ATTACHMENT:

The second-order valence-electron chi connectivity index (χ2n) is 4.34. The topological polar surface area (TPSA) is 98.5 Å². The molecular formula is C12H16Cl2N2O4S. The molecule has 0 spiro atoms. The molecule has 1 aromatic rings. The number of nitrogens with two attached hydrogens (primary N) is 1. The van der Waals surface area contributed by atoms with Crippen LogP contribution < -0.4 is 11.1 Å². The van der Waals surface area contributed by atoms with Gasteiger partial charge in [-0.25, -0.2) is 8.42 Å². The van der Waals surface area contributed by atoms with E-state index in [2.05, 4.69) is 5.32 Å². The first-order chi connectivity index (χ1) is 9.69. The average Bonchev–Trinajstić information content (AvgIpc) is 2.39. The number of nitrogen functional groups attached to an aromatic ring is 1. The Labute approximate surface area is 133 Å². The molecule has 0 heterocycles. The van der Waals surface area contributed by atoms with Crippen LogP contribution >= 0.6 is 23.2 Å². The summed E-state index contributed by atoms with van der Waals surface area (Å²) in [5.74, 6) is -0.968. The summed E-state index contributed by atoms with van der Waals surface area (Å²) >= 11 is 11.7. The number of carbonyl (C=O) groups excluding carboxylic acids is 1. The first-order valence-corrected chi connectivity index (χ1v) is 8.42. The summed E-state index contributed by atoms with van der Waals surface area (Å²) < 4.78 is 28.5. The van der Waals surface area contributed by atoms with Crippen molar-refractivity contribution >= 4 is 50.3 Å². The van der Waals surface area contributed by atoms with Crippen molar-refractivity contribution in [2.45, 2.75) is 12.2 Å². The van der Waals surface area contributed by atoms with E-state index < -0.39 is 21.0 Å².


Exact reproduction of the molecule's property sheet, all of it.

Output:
The second-order valence-electron chi connectivity index (χ2n) is 4.34. The topological polar surface area (TPSA) is 98.5 Å². The molecular formula is C12H16Cl2N2O4S. The molecule has 0 spiro atoms. The molecule has 1 aromatic rings. The number of nitrogens with two attached hydrogens (primary N) is 1. The van der Waals surface area contributed by atoms with Crippen LogP contribution < -0.4 is 11.1 Å². The van der Waals surface area contributed by atoms with Gasteiger partial charge in [-0.25, -0.2) is 8.42 Å². The van der Waals surface area contributed by atoms with E-state index in [2.05, 4.69) is 5.32 Å². The first-order chi connectivity index (χ1) is 9.69. The average Bonchev–Trinajstić information content (AvgIpc) is 2.39. The number of nitrogen functional groups attached to an aromatic ring is 1. The Labute approximate surface area is 133 Å². The molecule has 0 heterocycles. The van der Waals surface area contributed by atoms with Crippen LogP contribution >= 0.6 is 23.2 Å². The summed E-state index contributed by atoms with van der Waals surface area (Å²) in [5.74, 6) is -0.968. The summed E-state index contributed by atoms with van der Waals surface area (Å²) >= 11 is 11.7. The number of carbonyl (C=O) groups excluding carboxylic acids is 1. The first-order valence-corrected chi connectivity index (χ1v) is 8.42. The summed E-state index contributed by atoms with van der Waals surface area (Å²) < 4.78 is 28.5. The van der Waals surface area contributed by atoms with Crippen molar-refractivity contribution >= 4 is 50.3 Å². The van der Waals surface area contributed by atoms with Crippen molar-refractivity contribution in [2.45, 2.75) is 12.2 Å². The van der Waals surface area contributed by atoms with E-state index < -0.39 is 21.0 Å².